Giving Compass' Take:
- Amy Celep, Bill Shore, and James Siegal argue that nonprofits should aim higher in order to achieve greater impact.
- How can funders help nonprofits achieve ambitious goals? What role can you play in advancing the efforts of nonprofits you support?
- Read why philanthropy needs more moonshots.
What is Giving Compass?
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At Community Wealth Partners, we’ve seen both national and local organizations strategically forge new, cross-sector relationships that have truly transformed the way they work. This approach has made a difference for large national organizations, such as Share Our Strength as we’ve described, as well as smaller organizations that are locally focused, such as Miriam’s Kitchen.
When Miriam’s Kitchen set a bold goal of ending chronic homelessness in Washington, DC, it shifted its approach from direct services focused on meeting the needs of individuals to one focused on advancing change at the systems level. Miriam’s Kitchen knew success would depend on greater coordination among the various organizations and agencies working to address homelessness in the city, so it worked to foster collaboration.
In the beginning, opening Miriam’s Kitchen’s circle required that it continually meet with local government and other organizations to explain its shift in strategy and its capacity for systems-level work. This continual outreach eventually evolved into some powerful collaborations. First, Miriam’s Kitchen worked with other organizations serving chronically homeless individuals to create a coordinated entry system that both streamlines the process for getting on a list to receive permanent supportive housing and gives priority attention to individuals who are most vulnerable. Today, 115 organizations in the city participate in this system. Second, Miriam’s Kitchen engaged local government agencies to help the city strengthen its strategy for addressing homelessness in partnership with nonprofits, and to help advocate for more funding for permanent supportive housing. The coalition it helped build not only created a shared vision for how to end chronic homelessness in Washington, DC, but also secured $112 million in additional city funding over five years in vouchers and services for permanent supportive housing.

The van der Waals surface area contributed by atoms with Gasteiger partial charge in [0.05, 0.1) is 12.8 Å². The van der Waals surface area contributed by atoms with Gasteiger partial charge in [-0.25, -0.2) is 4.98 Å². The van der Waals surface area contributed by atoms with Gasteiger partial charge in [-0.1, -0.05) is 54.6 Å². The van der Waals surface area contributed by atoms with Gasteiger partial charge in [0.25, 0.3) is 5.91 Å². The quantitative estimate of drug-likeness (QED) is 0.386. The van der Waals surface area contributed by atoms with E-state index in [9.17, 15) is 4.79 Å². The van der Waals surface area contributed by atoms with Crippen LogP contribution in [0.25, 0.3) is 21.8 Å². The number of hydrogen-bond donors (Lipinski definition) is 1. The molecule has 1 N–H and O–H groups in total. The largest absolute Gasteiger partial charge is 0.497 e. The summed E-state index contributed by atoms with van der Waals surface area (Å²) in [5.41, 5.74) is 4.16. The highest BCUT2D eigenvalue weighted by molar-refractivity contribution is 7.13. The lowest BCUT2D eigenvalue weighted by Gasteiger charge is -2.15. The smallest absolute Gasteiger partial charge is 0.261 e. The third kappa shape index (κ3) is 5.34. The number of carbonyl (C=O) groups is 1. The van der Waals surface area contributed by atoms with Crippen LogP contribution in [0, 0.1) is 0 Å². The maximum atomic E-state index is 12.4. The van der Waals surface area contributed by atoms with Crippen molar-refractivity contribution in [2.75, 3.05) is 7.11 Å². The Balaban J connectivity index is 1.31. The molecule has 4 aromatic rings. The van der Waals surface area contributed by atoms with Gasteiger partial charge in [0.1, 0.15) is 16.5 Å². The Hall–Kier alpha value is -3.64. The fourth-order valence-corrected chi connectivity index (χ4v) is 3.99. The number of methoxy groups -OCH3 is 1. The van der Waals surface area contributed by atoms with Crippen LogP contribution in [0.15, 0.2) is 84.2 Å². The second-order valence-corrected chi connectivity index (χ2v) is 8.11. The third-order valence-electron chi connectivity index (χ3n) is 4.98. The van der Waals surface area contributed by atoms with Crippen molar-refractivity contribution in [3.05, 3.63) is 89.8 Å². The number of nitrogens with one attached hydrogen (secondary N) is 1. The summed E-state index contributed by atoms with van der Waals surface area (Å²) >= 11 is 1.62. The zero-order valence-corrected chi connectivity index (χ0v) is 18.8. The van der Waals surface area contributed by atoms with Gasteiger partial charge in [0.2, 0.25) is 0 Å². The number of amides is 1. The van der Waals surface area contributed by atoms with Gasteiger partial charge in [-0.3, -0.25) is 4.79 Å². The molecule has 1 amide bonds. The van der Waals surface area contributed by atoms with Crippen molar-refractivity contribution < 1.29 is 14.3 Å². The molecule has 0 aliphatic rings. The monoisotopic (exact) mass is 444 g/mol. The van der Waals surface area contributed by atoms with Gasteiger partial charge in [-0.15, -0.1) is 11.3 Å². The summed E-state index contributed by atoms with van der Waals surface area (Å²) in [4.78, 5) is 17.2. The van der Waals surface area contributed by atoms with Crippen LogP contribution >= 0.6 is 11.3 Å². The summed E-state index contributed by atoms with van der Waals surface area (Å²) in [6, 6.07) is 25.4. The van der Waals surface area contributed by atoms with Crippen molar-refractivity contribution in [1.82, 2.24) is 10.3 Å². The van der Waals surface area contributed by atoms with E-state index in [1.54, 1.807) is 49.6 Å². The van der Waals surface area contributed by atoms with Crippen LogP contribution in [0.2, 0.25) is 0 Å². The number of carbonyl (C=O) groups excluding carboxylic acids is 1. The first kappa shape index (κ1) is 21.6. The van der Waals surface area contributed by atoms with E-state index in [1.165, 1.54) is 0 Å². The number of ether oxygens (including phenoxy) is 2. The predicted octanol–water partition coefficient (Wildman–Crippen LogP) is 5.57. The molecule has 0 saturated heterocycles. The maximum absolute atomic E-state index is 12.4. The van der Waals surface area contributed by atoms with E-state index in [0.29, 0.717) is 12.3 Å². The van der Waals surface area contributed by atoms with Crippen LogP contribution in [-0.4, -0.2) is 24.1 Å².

Miriam’s Kitchen’s long-term, systems-level approach has also attracted new funders, and by working more collaboratively, it has opened up opportunities to launch new programs and services, as well as new sources of public funding to support those services. For example, Miriam’s Kitchen has launched its own permanent supportive housing program, a six-person street outreach team, and a new program focused on helping people access public benefits faster. All of these programs are driving greater progress toward its bold goal and are not things the organization would have considered taking on before it proactively opened its circle.
A bold goal also requires that organizations open their circle to those closest to the problem. Miriam’s Kitchen has been intentional about engaging its chronically homeless guests in decision-making and day-to-day operations. For example, collaborative working groups that include guests guide many programming decisions across the organization, and two guests per year participate in an advocacy fellowship program. Giving guests the knowledge and tools they need to advocate for themselves has led to some legislative and funding successes; recently the DC Council approved a pilot program to make public restrooms available in the city. The People for Fairness Coalition, an independent organization that began at Miriam’s Kitchen, led the campaign.
From 2008 to 2018, the number of people experiencing chronic homelessness in Washington DC decreased by nearly 30 percent. As Miriam’s Kitchen embarks on its next strategic plan, its leaders will continue to explore the role the organization can play in coordinating and catalyzing collaboration among the many agencies and organizations that can help it reach its bold goal.
Read the full article about aiming higher by Amy Celep, Bill Shore, and James Siegal at Stanford Social Innovation Review.